Vietnam Veterans of America (V.V.A.)
I cried that night. The tears were all the pent up frustration, anger, resentments, hate and pain that were finally leaving my body-from a nightmare some 40 years ago. I am talking about this Vietnam Veteran -- me, Sgt. Westley. She said, "I was told to say 'welcome back' to all Vietnam Veterans." Then, she said "welcome back" to me, without any intent of causing distress. When she saw my reaction and the tears, she was sincerely concerned that she said something wrong. I said "no! It was a good thing and thank you." I had to leave the room because the emotions released were too much to share with anyone, but God.
She had no way of knowing that no other civilian said "welcome back" to me, when it's now some 40 years since coming home from combat in Vietnam. It was the phrase "welcome back," coming from a civilian that released my pain in a waterfall of tears. I am better today because of this caring young lady. I think I finally made it back for real. I have to think of my fellow Vietnam Vets. I hope they have a civilian say to them "welcome back," and finally really become whole as a result.
Many of my fellow Vietnam Vets still feel alienated from this great country -- as I felt. We all did the impossible for the ungrateful nation we came back to. Many of us who came back were spit upon, and called baby killers and rapists. Initially Vietnam Vets were denied membership in the VFW, because Vietnam was only considered a police action and not a "real war."
Most of us only went to Vietnam, because our fathers and grandfathers went to fight for our freedoms. They told us freedom isn't free and sometimes blood has to be spilled to keep it.
All veterans understand what freedom really means. Freedom is a concept and something that protected civilians will never really understand. Those who sacrifice nothing have no real concept of how to keep this nation, a free nation under God. We all should rededicate ourselves to protecting and defending the Constitution. We all should say "welcome back" to our returning veterans; all who did nothing more than follow military orders, from the incompetent people we elected. Most of all, we must always honor those who gave the ultimate sacrifice for this country.
Sgt. Larry E. Westley, Holly Hill
Playing to learn
During early childhood years children grow mentally, physically and emotionally. This growth can be enhanced through play. We know that play is very important for the developmental growth of children.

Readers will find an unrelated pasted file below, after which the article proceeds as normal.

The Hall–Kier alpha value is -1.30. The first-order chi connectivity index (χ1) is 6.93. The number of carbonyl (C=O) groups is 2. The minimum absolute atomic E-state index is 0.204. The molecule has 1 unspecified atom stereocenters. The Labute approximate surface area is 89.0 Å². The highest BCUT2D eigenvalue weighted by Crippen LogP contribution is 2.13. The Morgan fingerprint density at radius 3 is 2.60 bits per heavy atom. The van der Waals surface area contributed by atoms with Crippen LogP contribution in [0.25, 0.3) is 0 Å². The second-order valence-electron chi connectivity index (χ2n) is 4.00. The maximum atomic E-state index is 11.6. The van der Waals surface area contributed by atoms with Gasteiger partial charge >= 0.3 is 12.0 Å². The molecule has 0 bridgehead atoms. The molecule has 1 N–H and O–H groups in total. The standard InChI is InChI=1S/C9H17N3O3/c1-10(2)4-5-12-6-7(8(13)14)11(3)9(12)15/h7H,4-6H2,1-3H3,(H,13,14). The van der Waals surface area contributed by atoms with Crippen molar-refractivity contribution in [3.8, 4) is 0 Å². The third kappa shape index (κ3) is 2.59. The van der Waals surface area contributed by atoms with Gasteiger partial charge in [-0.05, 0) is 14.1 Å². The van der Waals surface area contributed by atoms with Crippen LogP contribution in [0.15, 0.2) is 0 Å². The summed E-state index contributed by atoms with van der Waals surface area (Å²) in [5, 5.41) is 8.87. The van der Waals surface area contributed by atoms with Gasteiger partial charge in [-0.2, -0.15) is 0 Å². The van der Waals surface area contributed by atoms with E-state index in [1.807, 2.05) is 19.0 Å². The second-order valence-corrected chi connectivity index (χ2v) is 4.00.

The definition of play means to occupy oneself in amusement or recreation.
Play is also defined as the "work" of children. Play is an enjoyable time that serves educational and recreational purposes.
Play helps our children obtain skills for growth, maturity, learning about the world and experiences -- meaningful life lessons.
There are six different types of play that encourage healthy development.
Cooperative Play: constant social interaction is the most inductive avenue for children to learn important social skills.
Independent Play: a monitored time that children have a safe way to direct activities to their interest.
Active Play: an enjoyable way for children to burn energy, consume calories and build healthy bones. It also helps children develop motor skills and hand eye coordination.
Fantasy Play: is flexible, spontaneous, and uses the imagination
Constructive Play: includes planning and creativity that focuses on the process.
Rule Base Play: is structured and goal oriented to produce a winner.
Teachers should interact with children as they play and learn. We are not just to supervise the children during play, but to take advantage of those teachable moments. As parents, guardians, and caregivers you should do the same.
As teachers it is conducive to our children's development and social well- being to grow socially, emotionally and physically.
We are responsible for creating and maintaining an effective learning environment.
So parents, when you pick up your precious jewels from Headstart and you ask them what did you do today? When their response is we played, remember play is essential for their proper growth and development.
Dorothy Mayhue, Mid-Florida Headstart teacher's assistant